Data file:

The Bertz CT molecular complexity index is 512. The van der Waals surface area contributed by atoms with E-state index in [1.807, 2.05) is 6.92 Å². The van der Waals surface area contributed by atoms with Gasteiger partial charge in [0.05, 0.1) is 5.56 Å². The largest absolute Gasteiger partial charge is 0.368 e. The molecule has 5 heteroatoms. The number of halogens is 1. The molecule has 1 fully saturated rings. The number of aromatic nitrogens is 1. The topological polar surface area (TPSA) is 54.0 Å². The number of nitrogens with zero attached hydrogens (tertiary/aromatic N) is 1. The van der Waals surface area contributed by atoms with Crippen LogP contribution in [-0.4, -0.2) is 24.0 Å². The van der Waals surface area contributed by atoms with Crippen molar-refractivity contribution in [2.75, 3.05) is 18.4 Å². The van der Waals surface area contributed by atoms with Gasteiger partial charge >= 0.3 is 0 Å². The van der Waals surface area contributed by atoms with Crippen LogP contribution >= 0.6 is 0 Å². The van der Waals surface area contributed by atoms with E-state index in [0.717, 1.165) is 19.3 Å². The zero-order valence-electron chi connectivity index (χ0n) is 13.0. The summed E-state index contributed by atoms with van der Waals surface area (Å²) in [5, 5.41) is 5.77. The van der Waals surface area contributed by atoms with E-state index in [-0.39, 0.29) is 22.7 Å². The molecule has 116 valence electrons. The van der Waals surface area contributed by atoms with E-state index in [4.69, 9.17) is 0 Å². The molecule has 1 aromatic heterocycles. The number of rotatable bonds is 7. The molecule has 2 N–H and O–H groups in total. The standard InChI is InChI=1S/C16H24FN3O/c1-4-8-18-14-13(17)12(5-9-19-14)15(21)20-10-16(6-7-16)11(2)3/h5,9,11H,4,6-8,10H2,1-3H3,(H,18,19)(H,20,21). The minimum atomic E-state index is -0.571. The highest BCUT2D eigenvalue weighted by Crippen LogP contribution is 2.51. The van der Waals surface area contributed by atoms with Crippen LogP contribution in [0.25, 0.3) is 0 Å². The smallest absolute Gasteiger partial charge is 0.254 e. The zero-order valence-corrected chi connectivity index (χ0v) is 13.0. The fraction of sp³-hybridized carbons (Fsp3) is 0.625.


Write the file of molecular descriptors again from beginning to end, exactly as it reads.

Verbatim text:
The Bertz CT molecular complexity index is 512. The van der Waals surface area contributed by atoms with E-state index in [1.807, 2.05) is 6.92 Å². The van der Waals surface area contributed by atoms with Gasteiger partial charge in [0.05, 0.1) is 5.56 Å². The largest absolute Gasteiger partial charge is 0.368 e. The molecule has 5 heteroatoms. The number of halogens is 1. The molecule has 1 fully saturated rings. The number of aromatic nitrogens is 1. The topological polar surface area (TPSA) is 54.0 Å². The number of nitrogens with zero attached hydrogens (tertiary/aromatic N) is 1. The van der Waals surface area contributed by atoms with Crippen LogP contribution in [-0.4, -0.2) is 24.0 Å². The van der Waals surface area contributed by atoms with Crippen molar-refractivity contribution in [2.75, 3.05) is 18.4 Å². The van der Waals surface area contributed by atoms with Gasteiger partial charge >= 0.3 is 0 Å². The van der Waals surface area contributed by atoms with Crippen LogP contribution >= 0.6 is 0 Å². The van der Waals surface area contributed by atoms with E-state index in [0.717, 1.165) is 19.3 Å². The zero-order valence-electron chi connectivity index (χ0n) is 13.0. The summed E-state index contributed by atoms with van der Waals surface area (Å²) in [5, 5.41) is 5.77. The van der Waals surface area contributed by atoms with E-state index in [-0.39, 0.29) is 22.7 Å². The molecule has 116 valence electrons. The van der Waals surface area contributed by atoms with E-state index in [4.69, 9.17) is 0 Å². The molecule has 1 aromatic heterocycles. The number of rotatable bonds is 7. The molecule has 2 N–H and O–H groups in total. The standard InChI is InChI=1S/C16H24FN3O/c1-4-8-18-14-13(17)12(5-9-19-14)15(21)20-10-16(6-7-16)11(2)3/h5,9,11H,4,6-8,10H2,1-3H3,(H,18,19)(H,20,21). The minimum atomic E-state index is -0.571. The highest BCUT2D eigenvalue weighted by Crippen LogP contribution is 2.51. The van der Waals surface area contributed by atoms with Crippen LogP contribution in [0.25, 0.3) is 0 Å². The smallest absolute Gasteiger partial charge is 0.254 e. The zero-order valence-corrected chi connectivity index (χ0v) is 13.0. The fraction of sp³-hybridized carbons (Fsp3) is 0.625.